By Heather Baysa
By Amy Nicholson
By Stephanie Zacharek
By Amy Nicholson
By Stephanie Zacharek
By Simon Abrams
By Michelle Orange
By Alan Scherstuhl
French director Luc Besson's underwater adventure The Big Blue has inspired ecstasy in fans around the world since 1988, and for the American contingent, the release this week of a "director's cut" of the film will surely be cause for celebration. Besson (La Femme Nikita) has added almost an hour of footage to the 119-minute version audiences here first saw twelve years ago, killed the treacly Bill Conti score to restore the more advanced Eric Serra music heard in the original European release and lopped off the former made-for-U.S.A. "happy ending" in favor of a little romantic tragedy.
Those who already think that Blue speaks of man's place in the universe (and under the ocean) are bound to be enthralled by the changes and won't mind spending almost three hours watching the new version. Those who saw it the first time around as a pretentious sports movie with some gorgeous shots of bottle-nosed dolphins and a dash of Greek myth thrown in will probably want to spend their eight bucks elsewhere.
For the uninitiated, here are the basics. Two competitive boys who've grown up together on a scenic Greek island remain rivals as young adults. The sensitive, handsome Frenchman, Jacques Mayol (Jean-Marc Barr), and the grizzled, macho Italian, Enzo Molinari (Jean Reno), are now both world-class "free divers," which means that they descend on a tether to nearly impossible depths, without the aid of any breathing apparatus. Either man can hold his breath longer than an autograph hound waiting for Jennifer Lopez at the stage door and withstand more atmospheric pressure than a rookie pitcher in the World Series. As the movie goes on, Jacques and Enzo keep exchanging the world record -- and chiding each other, as top-notch athletes are wont to do. In such dramas, only one thing can happen: Someone will try to go too far.
But, as Big Blue cultists will tell you, Besson doesn't stop there. Despite the fact that this is his first English-language film, he's a deep-thinking Frenchman through and through, intent on exploring the metaphysical implications of Jacques and Enzo's quest to dive ever deeper, as well as the poetry in their obsession. Simply said, these guys want to be fish. And become one with the sea. Apparently, this is the thing that so intrigues people who find the movie profound -- the notion of reversing or side-tracking evolution and finding your true self in the briny deep. Indeed, some of the film's long, complex underwater sequences are absolutely beautiful, but just as often, Besson's philosophical ruminations take unintentionally hilarious form. Jacques carries a picture of a dolphin in his wallet, as if it were a beloved girlfriend. Enzo is a ten-lire existentialist who's always going on about the meaning of life. If we didn't know better, a lot of us would think The Big Blue is an elaborate put-on -- a tongue-in-cheek spoof in which muscular jock biography meets French art-house cinéma.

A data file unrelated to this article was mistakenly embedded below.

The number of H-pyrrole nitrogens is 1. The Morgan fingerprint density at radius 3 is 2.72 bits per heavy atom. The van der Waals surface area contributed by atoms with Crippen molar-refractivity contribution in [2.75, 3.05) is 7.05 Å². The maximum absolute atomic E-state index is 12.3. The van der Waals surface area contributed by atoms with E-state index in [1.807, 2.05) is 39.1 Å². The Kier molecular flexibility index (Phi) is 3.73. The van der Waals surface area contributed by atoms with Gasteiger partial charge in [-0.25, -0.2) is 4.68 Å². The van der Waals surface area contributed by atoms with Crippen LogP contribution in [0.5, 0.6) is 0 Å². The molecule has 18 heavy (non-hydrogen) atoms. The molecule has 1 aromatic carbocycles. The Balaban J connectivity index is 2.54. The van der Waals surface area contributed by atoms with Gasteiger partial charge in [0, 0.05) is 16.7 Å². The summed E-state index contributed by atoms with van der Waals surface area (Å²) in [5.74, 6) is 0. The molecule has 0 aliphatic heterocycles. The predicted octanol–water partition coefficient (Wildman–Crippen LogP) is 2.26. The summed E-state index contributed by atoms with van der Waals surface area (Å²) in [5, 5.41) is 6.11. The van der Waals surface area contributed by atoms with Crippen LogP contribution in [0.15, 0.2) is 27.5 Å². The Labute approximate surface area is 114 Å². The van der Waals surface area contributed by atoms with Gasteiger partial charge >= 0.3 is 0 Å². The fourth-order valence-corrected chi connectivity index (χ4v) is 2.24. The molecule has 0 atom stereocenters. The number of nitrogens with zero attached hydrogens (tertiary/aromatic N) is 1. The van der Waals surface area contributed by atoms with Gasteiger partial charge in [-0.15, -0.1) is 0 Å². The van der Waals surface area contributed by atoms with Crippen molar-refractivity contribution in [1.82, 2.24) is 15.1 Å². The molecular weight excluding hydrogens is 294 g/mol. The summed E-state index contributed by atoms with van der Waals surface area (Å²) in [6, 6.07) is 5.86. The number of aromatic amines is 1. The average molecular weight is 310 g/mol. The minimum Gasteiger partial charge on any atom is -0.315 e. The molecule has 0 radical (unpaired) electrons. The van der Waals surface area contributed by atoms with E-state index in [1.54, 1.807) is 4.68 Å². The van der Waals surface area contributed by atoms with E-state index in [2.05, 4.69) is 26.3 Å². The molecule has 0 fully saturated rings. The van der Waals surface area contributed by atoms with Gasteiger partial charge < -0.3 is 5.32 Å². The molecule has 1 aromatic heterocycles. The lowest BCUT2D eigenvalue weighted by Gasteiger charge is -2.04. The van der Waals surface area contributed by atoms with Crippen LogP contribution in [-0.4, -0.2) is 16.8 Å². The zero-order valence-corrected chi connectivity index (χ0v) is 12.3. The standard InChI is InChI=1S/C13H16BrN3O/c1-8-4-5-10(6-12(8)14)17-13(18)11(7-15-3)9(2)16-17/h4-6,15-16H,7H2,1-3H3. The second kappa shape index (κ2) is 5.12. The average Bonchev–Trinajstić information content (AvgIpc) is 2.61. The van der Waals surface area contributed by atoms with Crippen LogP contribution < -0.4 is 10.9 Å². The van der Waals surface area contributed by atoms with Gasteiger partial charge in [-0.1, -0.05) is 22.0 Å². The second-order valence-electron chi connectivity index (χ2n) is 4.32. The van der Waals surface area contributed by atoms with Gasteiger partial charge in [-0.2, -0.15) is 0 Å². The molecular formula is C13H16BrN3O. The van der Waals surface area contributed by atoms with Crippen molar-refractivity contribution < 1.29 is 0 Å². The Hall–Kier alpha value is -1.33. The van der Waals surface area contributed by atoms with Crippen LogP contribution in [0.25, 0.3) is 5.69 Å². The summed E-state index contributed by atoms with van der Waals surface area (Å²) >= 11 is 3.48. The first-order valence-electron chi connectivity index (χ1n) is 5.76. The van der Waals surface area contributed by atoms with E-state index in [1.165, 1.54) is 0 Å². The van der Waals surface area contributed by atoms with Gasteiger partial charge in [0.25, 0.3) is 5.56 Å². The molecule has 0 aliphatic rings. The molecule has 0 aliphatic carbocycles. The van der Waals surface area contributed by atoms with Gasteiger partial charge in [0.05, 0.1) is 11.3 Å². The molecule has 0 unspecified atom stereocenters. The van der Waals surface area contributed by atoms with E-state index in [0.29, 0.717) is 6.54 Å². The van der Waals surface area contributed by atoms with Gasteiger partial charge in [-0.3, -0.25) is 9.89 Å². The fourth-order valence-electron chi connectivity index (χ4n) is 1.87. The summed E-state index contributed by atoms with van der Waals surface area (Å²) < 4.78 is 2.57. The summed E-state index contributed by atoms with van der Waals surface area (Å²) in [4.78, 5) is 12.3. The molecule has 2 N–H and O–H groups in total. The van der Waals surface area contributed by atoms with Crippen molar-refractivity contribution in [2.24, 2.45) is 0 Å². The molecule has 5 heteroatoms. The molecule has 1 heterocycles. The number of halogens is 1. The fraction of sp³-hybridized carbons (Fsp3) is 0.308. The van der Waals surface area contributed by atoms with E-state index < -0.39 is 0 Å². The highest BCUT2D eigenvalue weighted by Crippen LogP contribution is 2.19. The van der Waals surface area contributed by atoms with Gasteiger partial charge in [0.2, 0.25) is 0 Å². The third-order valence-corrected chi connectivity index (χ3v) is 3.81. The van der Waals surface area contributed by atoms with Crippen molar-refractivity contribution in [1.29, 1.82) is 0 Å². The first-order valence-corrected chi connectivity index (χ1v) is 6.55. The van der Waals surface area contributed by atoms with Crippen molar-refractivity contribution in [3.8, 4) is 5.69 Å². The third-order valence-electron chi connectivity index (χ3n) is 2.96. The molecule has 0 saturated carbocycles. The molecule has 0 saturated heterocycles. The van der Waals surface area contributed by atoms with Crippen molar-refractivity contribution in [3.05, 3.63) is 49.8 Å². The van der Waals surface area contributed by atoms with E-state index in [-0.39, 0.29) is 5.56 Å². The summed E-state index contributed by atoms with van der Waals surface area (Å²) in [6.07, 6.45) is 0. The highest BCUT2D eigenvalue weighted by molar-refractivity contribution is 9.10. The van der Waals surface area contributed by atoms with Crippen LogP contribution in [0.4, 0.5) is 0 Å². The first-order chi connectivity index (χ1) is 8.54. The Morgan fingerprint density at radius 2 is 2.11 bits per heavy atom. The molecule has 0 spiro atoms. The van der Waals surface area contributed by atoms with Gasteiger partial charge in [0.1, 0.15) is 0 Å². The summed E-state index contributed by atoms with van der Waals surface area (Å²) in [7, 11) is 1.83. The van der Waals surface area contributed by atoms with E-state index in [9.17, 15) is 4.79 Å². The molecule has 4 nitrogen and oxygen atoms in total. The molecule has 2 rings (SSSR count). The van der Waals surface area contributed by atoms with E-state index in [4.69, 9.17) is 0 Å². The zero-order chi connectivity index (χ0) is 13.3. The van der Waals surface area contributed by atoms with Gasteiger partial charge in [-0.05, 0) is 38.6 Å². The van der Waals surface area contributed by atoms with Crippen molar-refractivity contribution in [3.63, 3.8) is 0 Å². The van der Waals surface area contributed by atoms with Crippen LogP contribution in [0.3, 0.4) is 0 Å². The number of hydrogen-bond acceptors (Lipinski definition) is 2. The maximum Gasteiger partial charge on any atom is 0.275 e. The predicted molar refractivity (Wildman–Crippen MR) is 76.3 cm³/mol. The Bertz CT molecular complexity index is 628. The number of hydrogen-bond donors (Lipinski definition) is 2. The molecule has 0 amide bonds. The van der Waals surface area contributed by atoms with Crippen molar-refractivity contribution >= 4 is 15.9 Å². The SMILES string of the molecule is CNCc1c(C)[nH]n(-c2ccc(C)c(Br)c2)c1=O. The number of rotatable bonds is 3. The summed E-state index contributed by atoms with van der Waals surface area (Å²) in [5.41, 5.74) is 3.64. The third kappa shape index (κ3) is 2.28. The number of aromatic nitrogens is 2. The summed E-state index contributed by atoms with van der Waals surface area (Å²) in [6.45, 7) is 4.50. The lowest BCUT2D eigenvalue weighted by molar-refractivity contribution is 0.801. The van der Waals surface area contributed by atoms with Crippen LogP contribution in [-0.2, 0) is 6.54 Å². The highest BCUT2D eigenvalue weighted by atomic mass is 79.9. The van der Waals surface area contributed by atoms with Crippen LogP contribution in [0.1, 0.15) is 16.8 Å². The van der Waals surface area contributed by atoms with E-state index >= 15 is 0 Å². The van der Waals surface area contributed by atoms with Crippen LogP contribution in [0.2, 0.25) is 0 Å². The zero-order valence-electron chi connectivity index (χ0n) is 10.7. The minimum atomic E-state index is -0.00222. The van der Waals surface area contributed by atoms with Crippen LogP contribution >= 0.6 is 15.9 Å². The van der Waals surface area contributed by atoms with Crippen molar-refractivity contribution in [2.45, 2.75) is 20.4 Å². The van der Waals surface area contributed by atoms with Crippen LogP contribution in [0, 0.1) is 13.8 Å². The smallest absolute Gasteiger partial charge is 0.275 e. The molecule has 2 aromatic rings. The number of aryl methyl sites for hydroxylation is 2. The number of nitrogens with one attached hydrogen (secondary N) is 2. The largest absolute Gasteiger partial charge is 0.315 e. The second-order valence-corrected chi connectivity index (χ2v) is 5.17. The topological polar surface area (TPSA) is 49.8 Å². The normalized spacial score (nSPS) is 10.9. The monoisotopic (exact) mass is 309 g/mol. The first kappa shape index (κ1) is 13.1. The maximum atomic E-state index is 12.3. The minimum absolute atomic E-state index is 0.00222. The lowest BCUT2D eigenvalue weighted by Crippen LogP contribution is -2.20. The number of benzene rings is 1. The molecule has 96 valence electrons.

Alas, Besson is no satirist. Anyone who's seen his ultra-violent hitman fantasies, La Femme Nikita and The Professional, or endured last year's overwrought interpretation of Joan of Arc, The Messenger, understands that this film director takes himself pretty seriously. As philosophy or as an expression of the quest for true love, The Big Blue may not hold water now any better than it did in 1988, but don't try telling that to its adherents. The new media notes for the film are chock-full of public raves suggesting adolescent rapture. "This movie is the absolute top production ever made by mortal man," an unnamed fan from Amsterdam trills. "Its deep and pure poetry enchanted me, and there is no film that could be compared with The Big Blue," an anonymous German writes.
Okay, but here's betting Rosanna Arquette is staying as far away from this re-release as possible. In the thankless role of Jacques's girlfriend Joanna, an insurance investigator who falls for him in Peru, then pursues him to Sicily, Arquette was (and is) the picture of a mindless, screeching American ditz. She's stuck with awful straight lines like: "What does it feel like when you dive?" and -- we're not kidding here -- the following expression of her heart's desire: "I wanna have a baby with you. I wanna have a house with you. I wanna have a car with you, and a dog with you."
I wanna have a car with you? It took Besson and four additional screenwriters to come up with that one. Meanwhile, little does poor, shrill Joanna know how badly Jacques simply wants to sprout gills and get himself to the bottom of the Mediterranean, while she returns to her lame landlubber's life back in New York. Heaven help us. The dream sequence in which our hero imagines his bedroom tossed on a surging sea throbbing with dolphins may be one of the most beautiful images ever committed to film, but unless you're a committed Big Bluecultist, it's in the service of pompous mumbo-jumbo.
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